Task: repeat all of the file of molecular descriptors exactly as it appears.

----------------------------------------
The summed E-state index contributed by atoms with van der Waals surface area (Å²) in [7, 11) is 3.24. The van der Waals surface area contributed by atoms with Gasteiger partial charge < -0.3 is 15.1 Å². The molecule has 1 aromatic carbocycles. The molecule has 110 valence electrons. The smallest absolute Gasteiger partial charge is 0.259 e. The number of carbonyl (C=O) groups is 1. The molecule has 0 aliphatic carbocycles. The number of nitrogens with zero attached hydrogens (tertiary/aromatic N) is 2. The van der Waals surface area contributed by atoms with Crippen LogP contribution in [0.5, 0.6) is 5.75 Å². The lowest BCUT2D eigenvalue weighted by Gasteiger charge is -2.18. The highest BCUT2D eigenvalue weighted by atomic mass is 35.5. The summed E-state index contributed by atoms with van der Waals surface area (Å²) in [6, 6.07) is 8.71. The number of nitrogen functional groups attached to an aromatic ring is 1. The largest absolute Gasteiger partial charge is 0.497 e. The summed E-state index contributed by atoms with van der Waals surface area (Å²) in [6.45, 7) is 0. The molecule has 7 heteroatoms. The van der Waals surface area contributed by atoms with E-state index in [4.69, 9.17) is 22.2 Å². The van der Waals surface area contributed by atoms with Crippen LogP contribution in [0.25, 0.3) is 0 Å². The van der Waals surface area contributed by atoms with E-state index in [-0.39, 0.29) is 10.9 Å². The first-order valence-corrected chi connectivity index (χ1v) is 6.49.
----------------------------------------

The summed E-state index contributed by atoms with van der Waals surface area (Å²) in [7, 11) is 3.24. The van der Waals surface area contributed by atoms with Gasteiger partial charge < -0.3 is 15.1 Å². The molecule has 1 aromatic carbocycles. The molecule has 110 valence electrons. The smallest absolute Gasteiger partial charge is 0.259 e. The number of carbonyl (C=O) groups is 1. The molecule has 0 aliphatic carbocycles. The number of nitrogens with zero attached hydrogens (tertiary/aromatic N) is 2. The van der Waals surface area contributed by atoms with Crippen LogP contribution in [0.5, 0.6) is 5.75 Å². The lowest BCUT2D eigenvalue weighted by Gasteiger charge is -2.18. The highest BCUT2D eigenvalue weighted by atomic mass is 35.5. The summed E-state index contributed by atoms with van der Waals surface area (Å²) in [6, 6.07) is 8.71. The number of nitrogen functional groups attached to an aromatic ring is 1. The largest absolute Gasteiger partial charge is 0.497 e. The summed E-state index contributed by atoms with van der Waals surface area (Å²) in [6.45, 7) is 0. The molecule has 7 heteroatoms. The van der Waals surface area contributed by atoms with E-state index in [4.69, 9.17) is 22.2 Å². The van der Waals surface area contributed by atoms with Crippen LogP contribution in [0.25, 0.3) is 0 Å². The van der Waals surface area contributed by atoms with E-state index in [-0.39, 0.29) is 10.9 Å². The first-order valence-corrected chi connectivity index (χ1v) is 6.49.